The analysis below on the important but often overlooked topic of trade policy is one of three published in May-June 2005 by the World Trade Center N.C. in its journal IMPACT ANALYSIS. article deals with a trade association of the Dominican Republic and five Central American nations and how that pact affects the United States. Ed.
The Democratic Benefits of a Free Trade Agreement with Central America
by Ana Isabel Eiras
Increasing economic opportunity and strengthening homeland security are the two major goals of the U.S. government. Advancing free trade is essential to reaching both of these goals. Hence, the Bush Administration and Congress should be praised for significantly advancing free trade with Australia, Morocco, Chile and Singapore.
The U.S. now has an even more important opportunity to expand trade with countries right on its doorstep through DR-CAFTA, a free trade agreement with the Dominican Republic, Costa Rica, Guatemala, Honduras, El Salvador, and Nicaragua. The Administration should push Congress to approve this free trade agreement promptly.
The DR-CAFTA countries have made enormous progress toward democracy and economic liberalization since the 1970s, when almost all of them were ruled by dictators who opposed free markets. In recent years, each of these countries has implemented positive institutional reforms.
Approving DR-CAFTA would lock in these reforms and encourage them to continuing reforming. America would benefit greatly from a more open, institutionally stronger Central America, not just by opening a myriad of investment and trade opportunities to U.S. business and individuals, but also because these reforms will foster long-term peace and prosperity in the DR-CAFTA countries.
From War to Democracy
Eventually peace accords were signed, democratic government returned, and all of these countries began to promote more open-market policies. According to the annual Index of Economic Freedom, published by The Heritage Foundation and The Wall Street Journal, all the DR-CAFTA countries have advanced economic freedom since 1995 at different paces.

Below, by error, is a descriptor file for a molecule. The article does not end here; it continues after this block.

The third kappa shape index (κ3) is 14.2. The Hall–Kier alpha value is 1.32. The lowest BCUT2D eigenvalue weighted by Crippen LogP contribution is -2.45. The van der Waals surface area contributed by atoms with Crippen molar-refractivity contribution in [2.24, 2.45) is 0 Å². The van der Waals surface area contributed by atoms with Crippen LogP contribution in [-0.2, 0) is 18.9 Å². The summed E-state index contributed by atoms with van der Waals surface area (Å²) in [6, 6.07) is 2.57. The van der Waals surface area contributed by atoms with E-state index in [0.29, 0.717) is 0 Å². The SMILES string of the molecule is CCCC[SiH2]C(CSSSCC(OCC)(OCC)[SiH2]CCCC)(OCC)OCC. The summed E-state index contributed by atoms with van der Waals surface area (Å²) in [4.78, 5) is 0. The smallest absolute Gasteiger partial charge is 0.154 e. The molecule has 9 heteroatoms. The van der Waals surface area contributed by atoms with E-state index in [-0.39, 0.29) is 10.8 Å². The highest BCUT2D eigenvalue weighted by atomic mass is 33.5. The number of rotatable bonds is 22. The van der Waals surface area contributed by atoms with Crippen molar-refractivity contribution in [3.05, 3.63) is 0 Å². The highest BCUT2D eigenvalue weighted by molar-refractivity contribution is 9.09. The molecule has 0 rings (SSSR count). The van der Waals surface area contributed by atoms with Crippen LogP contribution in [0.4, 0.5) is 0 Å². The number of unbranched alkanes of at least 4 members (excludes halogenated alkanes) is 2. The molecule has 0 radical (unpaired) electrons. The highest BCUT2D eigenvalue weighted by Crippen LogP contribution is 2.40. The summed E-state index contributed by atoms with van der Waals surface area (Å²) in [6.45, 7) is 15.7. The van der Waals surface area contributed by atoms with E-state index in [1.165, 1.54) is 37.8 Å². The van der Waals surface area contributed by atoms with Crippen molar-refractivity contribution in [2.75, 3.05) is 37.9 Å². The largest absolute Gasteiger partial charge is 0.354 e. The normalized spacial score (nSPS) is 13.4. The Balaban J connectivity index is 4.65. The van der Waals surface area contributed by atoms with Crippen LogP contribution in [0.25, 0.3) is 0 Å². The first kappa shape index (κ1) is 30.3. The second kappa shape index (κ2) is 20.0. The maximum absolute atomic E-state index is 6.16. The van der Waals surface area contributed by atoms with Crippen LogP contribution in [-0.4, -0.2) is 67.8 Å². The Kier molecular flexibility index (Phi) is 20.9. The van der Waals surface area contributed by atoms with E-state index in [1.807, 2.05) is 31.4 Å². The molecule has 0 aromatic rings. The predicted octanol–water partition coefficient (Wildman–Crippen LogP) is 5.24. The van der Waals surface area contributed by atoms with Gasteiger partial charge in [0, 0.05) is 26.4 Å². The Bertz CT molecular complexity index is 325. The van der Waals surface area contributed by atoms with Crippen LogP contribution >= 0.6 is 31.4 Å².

Advancement occurred primarily in trade policy and monetary policy. Since 1995, tariffs, non-tariff barriers, and inflation rates have declined in each country. Government intervention which essentially assesses the degree of privatization in the economyalso has improved in all the countries except Honduras. In most DR-CAFTA countries, many businesses formerly owned and run by the state have been privatized. Except in the Dominican Republic, the banking and financial sectors have been improved in terms of regulation and privatization. Wages and prices in El Salvador, Costa Rica and Guatemala are set freely by the market, but Honduras and Nicaragua still control prices to some degree. From dictators, civil chaos, and conflict, the DR-CAFTA countries have come a long way. Yet more reform is needed and should be encouraged. For example, none of the DR-CAFTA countries has a strong rule of law, and the maze of business regulations (e.g., labor, zoning and licensing) makes operating a business excessively complex and encourages corruption. With the exception of Costa Rica and El Salvador, all of the countries have extensive barriers to foreign investment and capital flows. Because these barriers make participation in the economy difficult, many of these economies still have large informal economies.
Benefits for DR-CAFTA Countries
and comment periods for proposed rules, and publish all regulations."
Clearly, deregulating the services sector would benefit U.S. companies that are competitive in this area. In addition it would be equally if not moreimportant to the DR-CAFTA countries' own businesses, enabling them to increase productivity, and increasing the skills of millions of workers in their countries as new foreign businesses and new technologies enter their economies. With higher skills, workers will be more valuable and earn more money, improving their living standards.
As living standards rise and people enjoy better lives, their interest in preserving those lives also will increase. And because they have more to lose from a crisis, they will strive to preserve peace and stability. As a result, the likelihood of civil conflict decreases. At the same time, the improved domestic situation reduces the incentives to leave home in search of a better life elsewhere. Therefore, these people are less likely to emigrate illegally to other, more prosperous countries like the U.S.
Benefits for America
Congress should pass this agreement not just for the sake of the U.S. economy, which would benefit from expanded markets and lower costs for millions of imported products, but also for security reasons. A more stable Central America is key to the long-term fight against terrorism and anti-American sentiment.
DR-CAFTA Should Be Approved
Congress should promptly approve DR-CAFTA not just to open a myriad of investment and trade opportunities to millions of U.S. businesses, but also because DR-CAFTA would foster long-term peace and prosperity in these Central American countries.
Republished by permission of the author, The Heritage Foundation, and the World Trade Center North Carolina.